We cast the net pretty wide. Typically, we start with the latest organisational strategy, purpose statements and re-visit the organisation’s recent public statements and key priorities.

Then we’re looking at the organisation’s risk appetite, and its threat profile, which involves analysing the threat landscape and relevant threat intelligence. It’s also vital to get a true current-state picture of the organisation’s cyber posture and maturity, so we’ll consider recent assessments of controls.

It’s important to also get a picture of financial appetite, as this will influence what’s possible and appropriate to pursue in the strategy, and over what timeframes. The “problem” of cyber security for an organisation is not necessarily confined to what happens within its perimeter, so a strategy could go as far as seeking to influence and shape public policy, building partnerships and educating the community. It’s good to get a sense of how ambitious the appetite is early on.

Finally, I’d stress that these inputs and artefacts don’t need to be in the final strategy, but rather play a key role in shaping and informing it.


I love this part of the process.

We often gather this information via documents and interviews – and it’s in the analysis of the materials and in extended conversation with CISOs and key stakeholders that you really start to surface the themes of most relevance and pain points of greatest significance for the organisation. It’s these listening tours that bring out what CISOs, their teams and their stakeholders are most worried about, what’s working, and what’s not – both in terms of cyber threats and risk, but also in terms of how well the organisation is collaborating on the challenge.

It might be simple enough to come up with a generic cyber strategy with generic themes (especially in the age of ChatGPT!), but that’s not going to land as effectively. What makes a strategy successful and meaningful for an organisation is understanding and reflecting its own needs and context.

What happens next?


There’s a bit of alchemy that takes place at this point – can I say that? 😊

Essentially, we bring together our understanding of what we’ve heard, analyses of the organisation’s risk profile, and our awareness and experience of best-practice to lay out the high-level direction for the organisation’s cyber activities. And we’re concurrently thinking in terms of narrative, is that fair?


That’s right – it’s not a parallel process so much as interdependent. I’d typically hear you and the cyber team thinking out loud (or on the whiteboard) about the “big rocks” or key strategic imperatives from a cyber perspective, and then finding ways to reflect that in compelling messaging and relatable concepts. At this point, we’ve also more often than not got our graphic designer involved to start play with some design concepts.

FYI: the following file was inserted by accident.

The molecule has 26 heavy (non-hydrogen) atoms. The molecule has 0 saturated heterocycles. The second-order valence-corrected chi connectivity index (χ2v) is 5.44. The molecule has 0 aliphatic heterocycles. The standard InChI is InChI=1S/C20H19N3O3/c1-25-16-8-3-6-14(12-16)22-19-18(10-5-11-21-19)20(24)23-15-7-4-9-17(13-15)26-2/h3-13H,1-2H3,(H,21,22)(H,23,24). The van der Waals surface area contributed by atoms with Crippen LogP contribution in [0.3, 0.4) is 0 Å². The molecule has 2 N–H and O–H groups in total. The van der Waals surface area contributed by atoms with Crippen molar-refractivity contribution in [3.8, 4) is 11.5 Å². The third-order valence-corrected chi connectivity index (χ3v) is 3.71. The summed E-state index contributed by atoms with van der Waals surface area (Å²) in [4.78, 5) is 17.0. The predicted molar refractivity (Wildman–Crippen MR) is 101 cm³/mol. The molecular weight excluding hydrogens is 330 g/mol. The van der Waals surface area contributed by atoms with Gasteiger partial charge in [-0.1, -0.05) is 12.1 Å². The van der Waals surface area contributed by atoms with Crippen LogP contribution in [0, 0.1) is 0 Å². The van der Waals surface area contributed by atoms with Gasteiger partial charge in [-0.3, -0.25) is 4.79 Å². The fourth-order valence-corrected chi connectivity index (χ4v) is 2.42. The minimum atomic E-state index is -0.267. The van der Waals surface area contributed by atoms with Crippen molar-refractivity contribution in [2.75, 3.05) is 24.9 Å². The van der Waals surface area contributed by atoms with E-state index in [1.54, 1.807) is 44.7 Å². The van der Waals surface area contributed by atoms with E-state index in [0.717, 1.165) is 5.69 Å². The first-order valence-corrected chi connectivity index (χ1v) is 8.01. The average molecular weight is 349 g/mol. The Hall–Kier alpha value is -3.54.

The ultimate aim is a strategy that is “cyber sound”, but also narratively engaging and visually appealing.

What are some common pitfalls in developing a strategy?


Don’t overcomplicate it! The recurring issue I come across is the attempt to do too much with a strategy, or the crafting of a strategy without sufficient foresight (or clarity) about how it will be used. In a complex and technical space like cyber security, it’s tempting to create a strategy that lays out specific controls that need to be deployed, or how emerging technologies like AI will be contemplated, or how frameworks or architectures like Zero Trust will be deployed.

But this kind of technical or architectural roadmap (while important) is a very different artefact to a whole-of-organisation cyber strategy that needs to get buy-in and endorsement from across the organisation … including from board directors.

Don’t underestimate the value that comes from a clear, strategic, high-level story.


Along the same lines, I encourage clients to not try and embed specific milestones and a detailed roadmap of activities into their cyber security strategy. For two reasons.

First, strategies span 2-3 years and should not be made to appear outdated if there’s an issue or de-scoping of any given set of activities on the roadmap for some reason (which is possible). Secondly, by virtue of listing out a roadmap of activities, the strategy shouldn’t primarily become a tool for external teams to track and audit the cyber security team’s delivery against its plans.

This undermines its value as a future-focused, direction-setting and unifying message for the entire organisation’s cyber mission.

Get in touch

If you’d like to talk us to about how we can assist you with your cyber security strategy, reach out to elevenM: email hello@elevenM.com.au or phone 1300 003 922.